Insects and Insecticides

 Written evidence submitted by Professor Dave Goulson, University of Stirling.


· I write with regard to the possible role of neonicotinoid pesticides in harming bee health, and other potential impacts on the environment. This class of compounds are widely used in the UK (1.3 million ha treated in 2010) and worldwide, mainly as a seed coating. They are absorbed by the growing crop and protect it against herbivorous insects. Concern has focused on the impact of neonicotinoids in the pollen and nectar of crops such as oilseed rape and sunflowers, which are consumed by both honeybees and wild bees such as bumblebees.

· I am an academic with 20 years’ experience in studies of ecology, biodiversity and conservation, with a particular focus on bumblebees. I am author of a recent study on the impacts of neonicotinoid insecticides on bumblebees, published in Science in March 2012, which has been much-quoted during the recent controversy over insecticides (Whitehorn et al. 2012).

· Firstly, I would like to flag up my willingness to discuss any aspect of this study, and its implications, should this be useful.

· I am concerned that Defra’s response to this work, and other studies, seems to be focused on trying to pick small holes and then using them as a justification for inaction. No study is perfect, and in practice it is impossible to carry out the ideal study. I would be happy to explain this in detail, but in essence a proper experiment requires natural, free flying bees in multiple areas with and without neonicotinoids. There are not areas without neonicotinoids in Europe. Hence if Defra are waiting for the perfect experiment to be performed, they will be waiting a very long time.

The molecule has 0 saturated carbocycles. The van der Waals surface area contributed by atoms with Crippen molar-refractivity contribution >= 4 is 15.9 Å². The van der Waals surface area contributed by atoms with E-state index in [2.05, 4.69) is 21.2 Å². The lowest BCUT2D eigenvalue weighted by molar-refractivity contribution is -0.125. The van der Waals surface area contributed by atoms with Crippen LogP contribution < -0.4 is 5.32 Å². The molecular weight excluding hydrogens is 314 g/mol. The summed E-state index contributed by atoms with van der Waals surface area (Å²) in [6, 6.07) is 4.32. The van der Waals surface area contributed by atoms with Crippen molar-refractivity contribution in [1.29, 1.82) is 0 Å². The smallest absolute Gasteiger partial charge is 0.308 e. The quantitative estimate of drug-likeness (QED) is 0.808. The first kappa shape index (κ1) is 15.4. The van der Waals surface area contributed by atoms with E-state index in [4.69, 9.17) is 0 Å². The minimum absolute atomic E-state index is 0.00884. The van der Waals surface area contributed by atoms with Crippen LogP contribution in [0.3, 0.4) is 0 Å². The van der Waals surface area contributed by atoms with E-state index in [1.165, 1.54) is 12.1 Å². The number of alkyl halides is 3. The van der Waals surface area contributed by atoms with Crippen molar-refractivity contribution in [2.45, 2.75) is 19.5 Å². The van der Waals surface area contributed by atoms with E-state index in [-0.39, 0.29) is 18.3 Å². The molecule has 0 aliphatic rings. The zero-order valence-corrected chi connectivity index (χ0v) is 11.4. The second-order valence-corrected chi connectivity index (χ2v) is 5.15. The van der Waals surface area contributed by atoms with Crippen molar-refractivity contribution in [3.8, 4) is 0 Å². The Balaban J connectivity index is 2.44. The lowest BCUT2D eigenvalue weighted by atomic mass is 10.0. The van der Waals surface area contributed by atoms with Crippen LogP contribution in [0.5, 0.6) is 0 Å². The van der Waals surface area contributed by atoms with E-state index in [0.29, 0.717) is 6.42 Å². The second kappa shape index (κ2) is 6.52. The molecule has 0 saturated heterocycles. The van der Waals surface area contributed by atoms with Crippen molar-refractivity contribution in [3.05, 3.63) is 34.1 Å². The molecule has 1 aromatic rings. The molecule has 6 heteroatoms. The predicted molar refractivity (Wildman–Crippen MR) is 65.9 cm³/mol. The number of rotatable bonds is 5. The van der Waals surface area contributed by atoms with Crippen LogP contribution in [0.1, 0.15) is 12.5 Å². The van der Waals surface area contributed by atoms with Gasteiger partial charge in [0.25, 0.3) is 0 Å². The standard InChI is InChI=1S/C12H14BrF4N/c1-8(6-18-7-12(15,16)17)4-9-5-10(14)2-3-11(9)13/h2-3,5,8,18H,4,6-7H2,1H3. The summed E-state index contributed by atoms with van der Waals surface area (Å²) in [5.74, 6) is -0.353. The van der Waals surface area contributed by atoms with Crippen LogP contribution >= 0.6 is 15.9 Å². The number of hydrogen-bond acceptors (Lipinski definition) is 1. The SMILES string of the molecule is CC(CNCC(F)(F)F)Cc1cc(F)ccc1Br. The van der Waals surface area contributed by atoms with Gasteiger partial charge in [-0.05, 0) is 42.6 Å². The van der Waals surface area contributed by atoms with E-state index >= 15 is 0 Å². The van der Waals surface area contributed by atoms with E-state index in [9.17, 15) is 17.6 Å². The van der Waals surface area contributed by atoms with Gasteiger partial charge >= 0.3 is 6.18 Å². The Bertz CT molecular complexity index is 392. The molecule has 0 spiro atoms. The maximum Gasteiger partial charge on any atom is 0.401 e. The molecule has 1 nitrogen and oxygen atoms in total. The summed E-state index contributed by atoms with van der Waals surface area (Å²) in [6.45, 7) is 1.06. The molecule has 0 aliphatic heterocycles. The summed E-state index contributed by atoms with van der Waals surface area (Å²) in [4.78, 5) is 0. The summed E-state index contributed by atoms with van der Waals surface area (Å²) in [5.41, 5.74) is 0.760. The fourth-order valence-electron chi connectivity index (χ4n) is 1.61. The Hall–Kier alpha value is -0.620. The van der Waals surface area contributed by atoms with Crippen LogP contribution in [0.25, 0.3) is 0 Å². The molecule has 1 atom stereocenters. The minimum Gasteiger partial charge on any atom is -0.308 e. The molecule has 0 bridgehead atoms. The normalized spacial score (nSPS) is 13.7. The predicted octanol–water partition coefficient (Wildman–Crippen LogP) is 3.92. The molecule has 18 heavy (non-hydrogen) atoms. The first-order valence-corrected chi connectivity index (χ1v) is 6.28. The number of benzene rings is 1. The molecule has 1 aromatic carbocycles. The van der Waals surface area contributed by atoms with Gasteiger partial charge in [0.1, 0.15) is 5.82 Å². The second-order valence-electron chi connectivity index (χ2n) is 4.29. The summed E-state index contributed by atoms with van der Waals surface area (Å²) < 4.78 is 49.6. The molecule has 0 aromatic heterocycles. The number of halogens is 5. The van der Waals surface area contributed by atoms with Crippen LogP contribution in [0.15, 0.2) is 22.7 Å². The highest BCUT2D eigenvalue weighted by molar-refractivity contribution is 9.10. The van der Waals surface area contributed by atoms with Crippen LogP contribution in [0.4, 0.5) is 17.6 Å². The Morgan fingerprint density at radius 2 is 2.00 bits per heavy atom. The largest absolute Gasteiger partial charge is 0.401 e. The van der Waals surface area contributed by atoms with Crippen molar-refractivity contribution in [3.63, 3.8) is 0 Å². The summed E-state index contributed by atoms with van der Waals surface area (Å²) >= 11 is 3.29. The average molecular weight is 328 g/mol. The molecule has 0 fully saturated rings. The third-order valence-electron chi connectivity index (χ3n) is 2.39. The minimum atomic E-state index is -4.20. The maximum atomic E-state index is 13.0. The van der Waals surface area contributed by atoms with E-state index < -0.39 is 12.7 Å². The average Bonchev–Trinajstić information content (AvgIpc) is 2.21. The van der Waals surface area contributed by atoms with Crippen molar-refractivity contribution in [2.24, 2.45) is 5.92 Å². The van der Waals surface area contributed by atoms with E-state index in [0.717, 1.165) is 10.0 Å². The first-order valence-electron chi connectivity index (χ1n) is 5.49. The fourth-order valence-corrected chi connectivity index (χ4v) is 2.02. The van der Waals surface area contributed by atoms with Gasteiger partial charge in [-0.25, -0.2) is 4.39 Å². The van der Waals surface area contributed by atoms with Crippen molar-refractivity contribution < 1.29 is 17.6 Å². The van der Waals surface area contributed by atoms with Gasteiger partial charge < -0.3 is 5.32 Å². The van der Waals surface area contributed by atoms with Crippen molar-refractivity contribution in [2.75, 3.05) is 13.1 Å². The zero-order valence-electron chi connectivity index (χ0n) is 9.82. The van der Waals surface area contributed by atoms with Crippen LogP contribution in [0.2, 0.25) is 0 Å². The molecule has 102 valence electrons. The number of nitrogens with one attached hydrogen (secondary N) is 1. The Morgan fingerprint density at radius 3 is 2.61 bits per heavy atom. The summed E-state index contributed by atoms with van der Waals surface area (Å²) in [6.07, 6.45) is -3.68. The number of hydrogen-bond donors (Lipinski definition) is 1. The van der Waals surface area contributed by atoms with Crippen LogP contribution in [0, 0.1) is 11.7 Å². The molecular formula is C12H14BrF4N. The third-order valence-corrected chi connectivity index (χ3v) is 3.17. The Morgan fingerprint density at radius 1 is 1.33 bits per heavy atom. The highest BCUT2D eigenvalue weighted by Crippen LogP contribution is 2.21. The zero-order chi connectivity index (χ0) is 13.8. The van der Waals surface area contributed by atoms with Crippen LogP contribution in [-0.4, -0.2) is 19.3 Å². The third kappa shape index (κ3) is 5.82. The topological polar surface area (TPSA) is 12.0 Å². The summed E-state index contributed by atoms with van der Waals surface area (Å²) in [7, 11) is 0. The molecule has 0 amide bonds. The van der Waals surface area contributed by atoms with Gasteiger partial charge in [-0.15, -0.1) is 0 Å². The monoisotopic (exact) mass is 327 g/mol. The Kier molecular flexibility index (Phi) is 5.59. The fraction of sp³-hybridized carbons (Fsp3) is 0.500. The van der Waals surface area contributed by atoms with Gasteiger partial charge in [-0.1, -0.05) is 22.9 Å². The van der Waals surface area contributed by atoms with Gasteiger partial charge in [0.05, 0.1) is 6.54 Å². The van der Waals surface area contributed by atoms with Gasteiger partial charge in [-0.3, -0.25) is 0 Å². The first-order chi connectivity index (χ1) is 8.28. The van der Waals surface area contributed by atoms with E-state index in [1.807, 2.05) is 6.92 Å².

· There are major knowledge gaps which require further study. When neonicotinoids were first introduced for application as a seed dressing (rather than an aerial spray), they were welcomed as this was assumed to give better targeting of the crop and reduced environmental damage. However, this may not be the case, for the following reasons:

A) Published research by Bayer’s scientists suggests that about 2% of neonicotinoid seed dressings are absorbed by the crop, leaving the fate of 98% unknown. These compounds are water soluble, and degrade very slowly in soil water. If they are drawn up by non-target vegetation, such as hedgerow shrubs, they could impact directly on numerous insects such as butterfly larvae. There appears to be just one study of levels in non-target plants, from the US, which found concentrations of neonicotinoid sufficient to kill herbivorous insects in dandelions growing near treated crops (Krupke et al. 2012, PlosONE). We do not know whether farmland vegetation in the UK is similarly contaminated.

B) Recent studies from Italy suggest that, no matter how carefully dressed seeds are drilled, neonicotinoid dust is created, sufficient to deliver lethal doses to flying insects nearby and presumably able to drift into non-target vegetation (Tapparo et al. 2012; Marzaro et al. 2011).

It seems to me that there is an urgent need to establish the fate of the 98% of neonicotinoids which are not in the crop, and to find out what impacts they might be having on the environment. Funding permitting, I am currently attempting to pursue this line of research.

26 September 2012

Prepared 5th November 2012